As I noted yesterday, the big news in fantasy role-playing was the announcement of Dungeons & Dragons Fifth Edition and even early playtesting. I hope that gaming can still thrive, albeit with fewer fans than in the 1980s or early 2000s. Technology, rules systems, and playing styles have evolved, and I’ve enjoyed the social side of the hobby for almost 30 years.
My groups have been speculating about D&D5e for a few months now, and initial reactions among them and various bloggers were wary. Some people, who like D&D3.x and Pathfinder, hope that Wizards of the Coast can return to something like the D20 Open Game License rather than D&D4e’s more restrictive Game System License. We debated whether WotC should try to widen its audience and pursue younger gamers or whether it needs to win back lapsed role-players and those who stuck with earlier editions. It should try to do both as the industry leader.
Others, who like how D&D4e tried to be more balanced and streamlined, hope for a more modular approach to the complexity level of the rules as characters and monsters advance. I’d like D&D5e to offer more support for role-playing, world-building, and pickup and one-shot games. German designers and Lego have been successful with board games that are potential entry points into the hobby. Dungeons that you can drop a random group of players and characters into, evocative settings, and the potential for long-term story and character development are all important.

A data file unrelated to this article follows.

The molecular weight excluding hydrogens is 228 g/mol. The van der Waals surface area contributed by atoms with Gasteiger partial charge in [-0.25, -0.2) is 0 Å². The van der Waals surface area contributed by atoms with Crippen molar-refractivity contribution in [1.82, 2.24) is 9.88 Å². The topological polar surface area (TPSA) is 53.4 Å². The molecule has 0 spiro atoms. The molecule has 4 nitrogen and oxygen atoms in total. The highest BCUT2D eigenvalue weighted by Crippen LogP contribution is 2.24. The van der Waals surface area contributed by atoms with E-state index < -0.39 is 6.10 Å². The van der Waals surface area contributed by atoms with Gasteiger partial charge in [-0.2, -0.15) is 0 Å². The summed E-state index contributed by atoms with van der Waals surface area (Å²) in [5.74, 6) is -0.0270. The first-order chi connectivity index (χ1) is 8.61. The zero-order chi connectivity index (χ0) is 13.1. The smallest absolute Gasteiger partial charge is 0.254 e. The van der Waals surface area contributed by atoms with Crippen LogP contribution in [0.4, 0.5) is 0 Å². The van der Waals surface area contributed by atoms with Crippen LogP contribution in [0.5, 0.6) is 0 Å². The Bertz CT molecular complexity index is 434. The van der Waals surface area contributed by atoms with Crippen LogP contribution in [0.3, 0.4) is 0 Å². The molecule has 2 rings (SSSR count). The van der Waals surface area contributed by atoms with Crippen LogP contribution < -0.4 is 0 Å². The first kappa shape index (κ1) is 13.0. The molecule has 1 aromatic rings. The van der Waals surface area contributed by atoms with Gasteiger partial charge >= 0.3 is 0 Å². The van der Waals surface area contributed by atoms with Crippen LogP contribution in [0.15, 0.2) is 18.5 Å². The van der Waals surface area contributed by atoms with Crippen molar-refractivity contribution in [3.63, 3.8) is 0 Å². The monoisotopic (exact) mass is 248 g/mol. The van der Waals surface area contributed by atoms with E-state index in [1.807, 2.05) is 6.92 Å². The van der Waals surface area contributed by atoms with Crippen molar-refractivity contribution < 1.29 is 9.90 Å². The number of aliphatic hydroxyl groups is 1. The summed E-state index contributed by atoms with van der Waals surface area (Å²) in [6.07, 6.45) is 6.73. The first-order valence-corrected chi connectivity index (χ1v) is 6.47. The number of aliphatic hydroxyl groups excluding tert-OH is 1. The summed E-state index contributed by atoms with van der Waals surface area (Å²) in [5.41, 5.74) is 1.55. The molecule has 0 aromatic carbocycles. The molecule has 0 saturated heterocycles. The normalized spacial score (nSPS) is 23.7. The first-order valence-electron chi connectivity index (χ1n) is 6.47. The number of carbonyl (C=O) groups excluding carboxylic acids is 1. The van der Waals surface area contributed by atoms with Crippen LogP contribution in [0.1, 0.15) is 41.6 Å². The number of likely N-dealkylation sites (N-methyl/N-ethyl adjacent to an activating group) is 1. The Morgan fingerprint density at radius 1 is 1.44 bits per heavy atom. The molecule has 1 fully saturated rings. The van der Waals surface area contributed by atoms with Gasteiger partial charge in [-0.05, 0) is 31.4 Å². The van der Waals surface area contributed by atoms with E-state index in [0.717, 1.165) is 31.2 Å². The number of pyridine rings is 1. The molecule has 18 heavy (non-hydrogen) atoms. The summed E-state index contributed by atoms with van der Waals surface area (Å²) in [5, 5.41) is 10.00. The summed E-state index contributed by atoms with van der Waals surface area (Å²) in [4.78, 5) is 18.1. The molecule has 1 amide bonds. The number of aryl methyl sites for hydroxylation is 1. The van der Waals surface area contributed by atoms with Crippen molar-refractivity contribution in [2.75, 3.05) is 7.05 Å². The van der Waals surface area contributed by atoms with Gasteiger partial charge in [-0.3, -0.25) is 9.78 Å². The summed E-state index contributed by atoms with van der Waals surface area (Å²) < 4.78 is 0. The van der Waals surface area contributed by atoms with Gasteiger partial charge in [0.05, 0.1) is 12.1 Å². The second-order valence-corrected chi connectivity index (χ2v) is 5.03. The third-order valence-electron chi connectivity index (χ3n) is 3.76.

I think an introductory D&D5e boxed set is likely, with more focus on pregenerated elements and online character management. Tactical combat will continue to be important, but I think the “fantasy punk” flavor will be dialed back in an attempt to win back some people alienated by the massively multiplayer online (MMO) style of D&D4e. As I said yesterday, WotC will still need to prove that D&D5e is better than already available prior editions and competitors such as Pathfinder.
In addition to the rivalry among fans of D&D4e vs. those of Pathfinder, I’m also still following the development and debates around rules-light and retro-clone (or “old–school Renaissance“) games. I may not have minded memorizing the AD&D1 Player’s Handbook and Dungeon Master’s Guide about 25 years ago, but I now want to spend less time worrying about rules and be able to run fun games easily. For example, based on the success of the “Broken Chains” scenario during Byron’s visit, some of us are considering using FATE 3e Legends of Anglerre instead of Pathfinder for telecom fantasy games.